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Curing the health insurance crisis
Key Democrats have already announced the president’s plan to use the tax code to encourage more Americans to obtain health insurance is dead on arrival on Capitol Hill.
They complain this is just one more scheme to give tax breaks to people who don’t need them while continuing to deny essential health care to the most vulnerable.
The president’s plan deserves a more serious look. The health insurance problem is twofold: Too many Americans, some 47 million, lack basic health insurance; and the rising cost of health care makes even those with insurance at risk of being unable to afford good care.
About 175 million Americans receive insurance through their jobs. Under the current system, they don’t pay taxes on this benefit, even on the portion of the premium paid by their employers, and they also don’t get a deduction for the portion of the premiums they pay out of pocket.
When an employer looks to hire someone, he calculates the total cost of that employee: salary, employer payroll taxes and benefits, including health insurance premiums. In terms of the true cost to the employer, a dollar paid for insurance for the employee is no different than a dollar paid in wages.
But to the employee, the health care coverage is worth much more than its equivalent in cash, because the former comes tax-free, while the latter gets taxed. Under the president’s plan, insurance premiums for employer-provided health insurance would be treated like any other income, as they should be. This would be offset by a new tax deduction.
The president proposes to allow a standard income and payroll tax deduction of $15,000 to every family ($7,500 for an individual with no dependents) for health insurance. Since the average family policy costs about $11,500, this would benefit most people who receive insurance through work (everyone would get the same standard deduction, regardless of the cost of their insurance).
But the real winners would be the uninsured and those who choose insurance policies with lower premiums but higher deductibles. The uninsured would now be able to use the money they would have paid Uncle Sam to put toward purchasing health insurance. For someone in the 30 percent tax bracket, that would be $4,500 they could use to pay for health premiums. The working poor, who pay little or no income tax, would still receive a break on their payroll taxes, though not enough to pay for most current insurance policies.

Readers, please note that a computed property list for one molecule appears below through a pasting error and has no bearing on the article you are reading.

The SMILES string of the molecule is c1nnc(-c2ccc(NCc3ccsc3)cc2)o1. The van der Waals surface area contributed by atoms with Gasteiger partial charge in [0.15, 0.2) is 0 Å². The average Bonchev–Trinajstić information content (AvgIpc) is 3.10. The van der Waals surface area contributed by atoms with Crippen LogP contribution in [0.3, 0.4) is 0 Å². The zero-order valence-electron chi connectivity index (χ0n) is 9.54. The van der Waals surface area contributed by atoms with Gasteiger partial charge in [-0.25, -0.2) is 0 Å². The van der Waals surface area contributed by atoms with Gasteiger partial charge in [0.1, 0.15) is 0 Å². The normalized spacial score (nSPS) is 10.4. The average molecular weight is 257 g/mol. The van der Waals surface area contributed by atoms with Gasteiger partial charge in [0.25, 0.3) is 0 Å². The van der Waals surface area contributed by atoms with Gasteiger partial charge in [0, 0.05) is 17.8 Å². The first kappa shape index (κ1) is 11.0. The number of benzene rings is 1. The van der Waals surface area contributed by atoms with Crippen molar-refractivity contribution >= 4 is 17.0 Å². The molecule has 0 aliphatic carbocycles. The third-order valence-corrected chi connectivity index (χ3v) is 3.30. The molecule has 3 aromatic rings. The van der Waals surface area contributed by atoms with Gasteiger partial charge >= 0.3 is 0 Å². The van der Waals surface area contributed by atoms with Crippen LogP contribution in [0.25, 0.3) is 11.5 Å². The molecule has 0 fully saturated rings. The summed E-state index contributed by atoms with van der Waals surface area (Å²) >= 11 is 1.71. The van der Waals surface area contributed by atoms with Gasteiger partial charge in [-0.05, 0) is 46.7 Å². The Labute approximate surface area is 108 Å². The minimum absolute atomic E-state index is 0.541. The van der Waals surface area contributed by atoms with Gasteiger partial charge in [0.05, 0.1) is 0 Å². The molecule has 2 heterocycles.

Potentially, even those who have employer-provided policies might have an incentive to push for lower-cost plans, since they will be taxed on the value of the premiums. If they’re relatively healthy, they might prefer higher deductibles for routine care, or they might want only catastrophic insurance to pay for some unexpected illness, injury or hospital stay.
The real question is: Would new forms of insurance spring up to meet a new demand for lower-premium policies? In a free market, there’s no reason to believe they wouldn’t.
We already have such a system in other forms of insurance. When you buy auto insurance, you can choose to pay lower premiums but accept higher deductibles on any claims. When you purchase life insurance, you determine how much coverage to buy, and pay premiums accordingly, as you do for property insurance.
And there might even be some other benefits if individuals paid directly for their own health insurance, rather than have a third party pay. Safe drivers get breaks on their auto insurance because the company isn’t as likely to pay out claims as it is on a reckless, accident-prone driver.
The same goes for life insurance. A slim nonsmoker who doesn’t engage in risky hobbies would pay lower life insurance premiums than a chubby, pack-a-day amateur skydiver.
Maybe if more Americans had to pay their health insurance premiums directly, they would be likelier to follow their doctors’ advice to lose weight, quit smoking and engage in moderate exercise, because their premiums would go down accordingly.
But the Democrats’ only alternatives to the current system are to force more employers to provide ever more expensive plans to expanding groups of workers — or have government pick up the tab.
By Mangosuthu Buthelezi
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